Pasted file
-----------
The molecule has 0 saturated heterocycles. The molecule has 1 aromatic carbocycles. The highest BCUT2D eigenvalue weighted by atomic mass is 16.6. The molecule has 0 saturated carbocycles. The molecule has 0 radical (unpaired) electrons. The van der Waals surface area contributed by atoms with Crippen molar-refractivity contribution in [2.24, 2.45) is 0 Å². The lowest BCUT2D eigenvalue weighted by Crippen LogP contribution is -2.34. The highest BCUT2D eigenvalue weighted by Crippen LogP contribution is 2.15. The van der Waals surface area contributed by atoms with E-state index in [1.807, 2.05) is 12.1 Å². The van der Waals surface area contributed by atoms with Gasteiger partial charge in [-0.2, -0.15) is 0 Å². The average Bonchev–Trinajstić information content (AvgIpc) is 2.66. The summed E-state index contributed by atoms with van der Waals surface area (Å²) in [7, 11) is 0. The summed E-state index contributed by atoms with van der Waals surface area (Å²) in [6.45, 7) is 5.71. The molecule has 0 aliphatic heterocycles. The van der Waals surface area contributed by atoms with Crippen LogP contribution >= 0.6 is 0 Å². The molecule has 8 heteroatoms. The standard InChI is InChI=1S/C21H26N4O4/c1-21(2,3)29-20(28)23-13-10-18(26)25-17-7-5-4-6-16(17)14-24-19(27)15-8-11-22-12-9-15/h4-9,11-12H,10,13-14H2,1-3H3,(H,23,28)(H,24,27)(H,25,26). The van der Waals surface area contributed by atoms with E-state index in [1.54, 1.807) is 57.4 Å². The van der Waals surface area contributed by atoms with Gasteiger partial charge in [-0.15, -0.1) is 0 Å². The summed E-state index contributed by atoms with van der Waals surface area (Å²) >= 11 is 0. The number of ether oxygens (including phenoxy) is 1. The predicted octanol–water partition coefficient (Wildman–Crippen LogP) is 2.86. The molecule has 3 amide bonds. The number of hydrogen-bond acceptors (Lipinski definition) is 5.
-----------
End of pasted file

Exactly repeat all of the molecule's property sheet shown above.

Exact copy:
The molecule has 0 saturated heterocycles. The molecule has 1 aromatic carbocycles. The highest BCUT2D eigenvalue weighted by atomic mass is 16.6. The molecule has 0 saturated carbocycles. The molecule has 0 radical (unpaired) electrons. The van der Waals surface area contributed by atoms with Crippen molar-refractivity contribution in [2.24, 2.45) is 0 Å². The lowest BCUT2D eigenvalue weighted by Crippen LogP contribution is -2.34. The highest BCUT2D eigenvalue weighted by Crippen LogP contribution is 2.15. The van der Waals surface area contributed by atoms with E-state index in [1.807, 2.05) is 12.1 Å². The van der Waals surface area contributed by atoms with Gasteiger partial charge in [-0.2, -0.15) is 0 Å². The average Bonchev–Trinajstić information content (AvgIpc) is 2.66. The summed E-state index contributed by atoms with van der Waals surface area (Å²) in [7, 11) is 0. The summed E-state index contributed by atoms with van der Waals surface area (Å²) in [6.45, 7) is 5.71. The molecule has 0 aliphatic heterocycles. The van der Waals surface area contributed by atoms with Crippen LogP contribution >= 0.6 is 0 Å². The molecule has 8 heteroatoms. The standard InChI is InChI=1S/C21H26N4O4/c1-21(2,3)29-20(28)23-13-10-18(26)25-17-7-5-4-6-16(17)14-24-19(27)15-8-11-22-12-9-15/h4-9,11-12H,10,13-14H2,1-3H3,(H,23,28)(H,24,27)(H,25,26). The van der Waals surface area contributed by atoms with E-state index in [1.54, 1.807) is 57.4 Å². The van der Waals surface area contributed by atoms with Gasteiger partial charge in [-0.15, -0.1) is 0 Å². The summed E-state index contributed by atoms with van der Waals surface area (Å²) >= 11 is 0. The number of ether oxygens (including phenoxy) is 1. The predicted octanol–water partition coefficient (Wildman–Crippen LogP) is 2.86. The molecule has 3 amide bonds. The number of hydrogen-bond acceptors (Lipinski definition) is 5.